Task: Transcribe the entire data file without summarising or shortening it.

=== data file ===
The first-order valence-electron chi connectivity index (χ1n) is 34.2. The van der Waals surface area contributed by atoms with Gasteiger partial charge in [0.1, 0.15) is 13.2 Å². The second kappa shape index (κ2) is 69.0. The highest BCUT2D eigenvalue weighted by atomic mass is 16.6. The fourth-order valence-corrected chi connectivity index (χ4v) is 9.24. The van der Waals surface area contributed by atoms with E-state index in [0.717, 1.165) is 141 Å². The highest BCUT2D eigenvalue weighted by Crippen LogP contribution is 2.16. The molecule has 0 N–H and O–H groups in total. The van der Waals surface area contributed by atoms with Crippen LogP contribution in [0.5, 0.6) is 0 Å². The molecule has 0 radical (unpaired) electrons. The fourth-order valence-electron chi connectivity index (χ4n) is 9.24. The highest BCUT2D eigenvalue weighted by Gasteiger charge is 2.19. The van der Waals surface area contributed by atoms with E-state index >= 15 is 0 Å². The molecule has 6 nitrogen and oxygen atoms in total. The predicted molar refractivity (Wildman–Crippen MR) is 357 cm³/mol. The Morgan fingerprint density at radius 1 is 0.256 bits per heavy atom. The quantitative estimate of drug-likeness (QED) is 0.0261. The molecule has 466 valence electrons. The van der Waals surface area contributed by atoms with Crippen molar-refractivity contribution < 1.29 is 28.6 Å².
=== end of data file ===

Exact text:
The first-order valence-electron chi connectivity index (χ1n) is 34.2. The van der Waals surface area contributed by atoms with Gasteiger partial charge in [0.1, 0.15) is 13.2 Å². The second kappa shape index (κ2) is 69.0. The highest BCUT2D eigenvalue weighted by atomic mass is 16.6. The fourth-order valence-corrected chi connectivity index (χ4v) is 9.24. The van der Waals surface area contributed by atoms with E-state index in [0.717, 1.165) is 141 Å². The highest BCUT2D eigenvalue weighted by Crippen LogP contribution is 2.16. The molecule has 0 N–H and O–H groups in total. The van der Waals surface area contributed by atoms with Crippen LogP contribution in [0.5, 0.6) is 0 Å². The molecule has 0 radical (unpaired) electrons. The fourth-order valence-electron chi connectivity index (χ4n) is 9.24. The highest BCUT2D eigenvalue weighted by Gasteiger charge is 2.19. The van der Waals surface area contributed by atoms with E-state index >= 15 is 0 Å². The molecule has 6 nitrogen and oxygen atoms in total. The predicted molar refractivity (Wildman–Crippen MR) is 357 cm³/mol. The Morgan fingerprint density at radius 1 is 0.256 bits per heavy atom. The quantitative estimate of drug-likeness (QED) is 0.0261. The molecule has 466 valence electrons. The van der Waals surface area contributed by atoms with Crippen molar-refractivity contribution < 1.29 is 28.6 Å².